It is possible to watch this video at the Wilderness Access Center (WAC) before the BIC opens and after it closes during summer months. If you watch the movie at the WAC, make sure to sign your name on the video clipboard to prove you have watched it.

Step 3: Attend a Safety Talk

Following the video, all party members must be present for a brief safety talk by a Backcountry Ranger. You will then receive your free backcountry permit and Bear Resistant Food Container that is required for proper food storage. You must sign your permit in recognition that you understand all backcountry rules and regulations. Violations of the conditions of the permit may result in adverse impacts to park resources and legal consequences.

Step 4: Delineate Your Map

You may hike anywhere in the park, but your tent must be in the backcountry unit indicated on your permit. Unit boundaries and wildlife closures are not marked in the backcountry. It is your responsibility to know their location and mark them on your map. Fifteen minute (1 inch =1 mile) USGS topographic quad maps are strongly recommended and are available for purchase at the BIC. While a GPS is a great tool for backcountry use, it should be used along with, not in place of, a map. After obtaining the proper map(s), delineate unit boundaries and wildlife closure boundaries so that you will know where to hike and camp during your trip.


Step 5: Bus Tickets and Parking

Access to most park backcountry units requires use of the Visitor Transportation System (VTS), also known as the shuttle bus system. Camper buses are a type of shuttle, built to accommodate people and their gear. They depart from the Wilderness Access Center (WAC) several times a day. To secure space for your party, you should purchase tickets at the WAC soon after obtaining your backcountry permit.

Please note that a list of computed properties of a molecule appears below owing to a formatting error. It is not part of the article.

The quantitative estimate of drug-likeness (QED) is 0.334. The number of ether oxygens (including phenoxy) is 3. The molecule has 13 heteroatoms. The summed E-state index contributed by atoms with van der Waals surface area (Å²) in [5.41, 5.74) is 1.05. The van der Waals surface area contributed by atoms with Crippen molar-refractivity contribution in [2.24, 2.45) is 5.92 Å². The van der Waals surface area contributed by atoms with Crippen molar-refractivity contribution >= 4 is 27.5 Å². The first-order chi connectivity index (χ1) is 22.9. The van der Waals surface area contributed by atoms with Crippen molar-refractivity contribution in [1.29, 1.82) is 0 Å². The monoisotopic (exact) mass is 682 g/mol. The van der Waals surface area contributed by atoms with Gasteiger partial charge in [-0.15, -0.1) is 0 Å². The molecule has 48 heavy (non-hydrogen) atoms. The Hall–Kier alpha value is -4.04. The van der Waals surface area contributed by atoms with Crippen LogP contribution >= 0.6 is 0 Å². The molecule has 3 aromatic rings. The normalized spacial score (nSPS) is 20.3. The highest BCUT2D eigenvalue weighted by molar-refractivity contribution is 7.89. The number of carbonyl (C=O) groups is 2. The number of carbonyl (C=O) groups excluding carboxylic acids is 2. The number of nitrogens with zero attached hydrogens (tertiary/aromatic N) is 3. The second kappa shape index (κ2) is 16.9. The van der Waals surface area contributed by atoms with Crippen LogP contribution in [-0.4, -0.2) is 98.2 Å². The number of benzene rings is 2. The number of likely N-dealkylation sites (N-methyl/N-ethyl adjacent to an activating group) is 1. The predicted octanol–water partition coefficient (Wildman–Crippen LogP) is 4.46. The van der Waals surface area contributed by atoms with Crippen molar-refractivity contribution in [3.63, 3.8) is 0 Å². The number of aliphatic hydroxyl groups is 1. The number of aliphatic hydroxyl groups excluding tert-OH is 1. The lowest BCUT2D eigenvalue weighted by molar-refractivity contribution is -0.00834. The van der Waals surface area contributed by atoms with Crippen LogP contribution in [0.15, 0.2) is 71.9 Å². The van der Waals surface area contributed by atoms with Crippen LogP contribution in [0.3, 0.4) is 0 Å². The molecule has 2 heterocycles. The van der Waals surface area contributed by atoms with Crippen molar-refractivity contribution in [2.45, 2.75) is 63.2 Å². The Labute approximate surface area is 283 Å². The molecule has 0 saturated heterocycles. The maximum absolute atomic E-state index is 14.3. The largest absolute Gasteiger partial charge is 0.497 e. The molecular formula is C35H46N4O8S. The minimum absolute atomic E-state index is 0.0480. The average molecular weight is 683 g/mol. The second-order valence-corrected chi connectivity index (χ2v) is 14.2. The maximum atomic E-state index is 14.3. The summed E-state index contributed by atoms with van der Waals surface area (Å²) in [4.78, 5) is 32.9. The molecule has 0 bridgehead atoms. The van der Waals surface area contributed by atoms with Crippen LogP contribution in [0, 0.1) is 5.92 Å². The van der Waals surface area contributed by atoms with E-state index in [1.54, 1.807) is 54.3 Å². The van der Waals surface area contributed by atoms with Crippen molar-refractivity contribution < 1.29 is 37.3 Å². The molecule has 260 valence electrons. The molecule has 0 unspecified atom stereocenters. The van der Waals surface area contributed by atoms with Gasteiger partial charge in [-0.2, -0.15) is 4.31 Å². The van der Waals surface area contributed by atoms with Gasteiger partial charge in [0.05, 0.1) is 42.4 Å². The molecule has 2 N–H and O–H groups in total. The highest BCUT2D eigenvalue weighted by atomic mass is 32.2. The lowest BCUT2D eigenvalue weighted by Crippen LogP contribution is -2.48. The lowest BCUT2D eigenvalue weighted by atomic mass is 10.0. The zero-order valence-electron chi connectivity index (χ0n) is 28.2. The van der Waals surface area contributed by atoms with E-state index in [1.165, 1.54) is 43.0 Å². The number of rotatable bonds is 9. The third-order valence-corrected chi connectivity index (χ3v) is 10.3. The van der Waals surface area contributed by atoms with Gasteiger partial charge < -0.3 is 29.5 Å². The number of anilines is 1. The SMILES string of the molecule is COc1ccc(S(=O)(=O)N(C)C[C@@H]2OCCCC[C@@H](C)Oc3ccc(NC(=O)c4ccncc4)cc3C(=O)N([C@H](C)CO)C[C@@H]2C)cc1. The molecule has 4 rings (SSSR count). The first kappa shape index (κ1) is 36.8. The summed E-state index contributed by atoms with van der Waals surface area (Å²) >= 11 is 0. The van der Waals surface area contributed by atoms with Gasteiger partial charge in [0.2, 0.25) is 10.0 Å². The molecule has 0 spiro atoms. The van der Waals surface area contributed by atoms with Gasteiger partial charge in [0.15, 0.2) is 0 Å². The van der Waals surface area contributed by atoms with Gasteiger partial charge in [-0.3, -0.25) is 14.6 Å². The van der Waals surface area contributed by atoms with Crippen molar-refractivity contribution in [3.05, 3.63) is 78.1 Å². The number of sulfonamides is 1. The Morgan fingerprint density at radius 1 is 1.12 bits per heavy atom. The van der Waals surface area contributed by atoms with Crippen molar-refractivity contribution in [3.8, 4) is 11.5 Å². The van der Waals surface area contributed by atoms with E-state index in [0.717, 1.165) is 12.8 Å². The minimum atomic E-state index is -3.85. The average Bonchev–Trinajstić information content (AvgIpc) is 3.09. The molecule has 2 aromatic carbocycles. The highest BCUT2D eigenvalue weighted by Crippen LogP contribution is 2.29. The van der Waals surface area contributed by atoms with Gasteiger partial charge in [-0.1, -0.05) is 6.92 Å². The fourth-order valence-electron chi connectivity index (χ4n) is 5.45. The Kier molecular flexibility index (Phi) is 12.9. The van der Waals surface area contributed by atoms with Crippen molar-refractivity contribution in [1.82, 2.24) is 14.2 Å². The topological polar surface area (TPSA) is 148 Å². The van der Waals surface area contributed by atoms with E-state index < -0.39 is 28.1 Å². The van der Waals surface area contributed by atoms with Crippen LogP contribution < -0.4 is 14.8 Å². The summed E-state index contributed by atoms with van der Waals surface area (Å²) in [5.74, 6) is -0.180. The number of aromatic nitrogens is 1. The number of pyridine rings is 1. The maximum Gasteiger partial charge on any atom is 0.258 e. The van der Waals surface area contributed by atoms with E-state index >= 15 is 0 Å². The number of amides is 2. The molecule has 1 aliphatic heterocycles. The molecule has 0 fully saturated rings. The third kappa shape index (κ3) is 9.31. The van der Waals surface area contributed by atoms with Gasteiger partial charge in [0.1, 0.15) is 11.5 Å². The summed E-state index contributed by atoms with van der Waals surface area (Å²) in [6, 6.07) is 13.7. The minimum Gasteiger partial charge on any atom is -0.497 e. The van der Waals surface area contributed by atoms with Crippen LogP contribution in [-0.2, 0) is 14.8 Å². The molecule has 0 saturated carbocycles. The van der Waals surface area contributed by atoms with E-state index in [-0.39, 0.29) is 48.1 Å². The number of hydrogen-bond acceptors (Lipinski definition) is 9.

This bus system will take you anywhere along the Park Road to start your hike. When your trip is finished, or if you wish to move to another part of the park during the course of your trip, simply return to the Park Road and wave down the next available green VTS bus. If you combine a campground reservation and a backcountry trip, you can secure your camper bus ticket when you make campground reservations, and that ticket will be good for your backcountry trip as long as you do not travel east of mile 15 (Savage River).

Allow yourself plenty of extra time. Remember that the backcountry permitting process takes an hour or more, bus tickets must be purchased 15 minutes before departure, and all personal vehicles left overnight must be parked in either the Wilderness Access Center or Denali Visitor Center parking lot (RV lot only). These are the only places along the Park Road you can leave your vehicle unattended overnight during the summer. If you have pre-booked a campground site and bus ticket that you will combine with your backcountry trip, inform the staff at the BIC so they can help get you to the bus on time.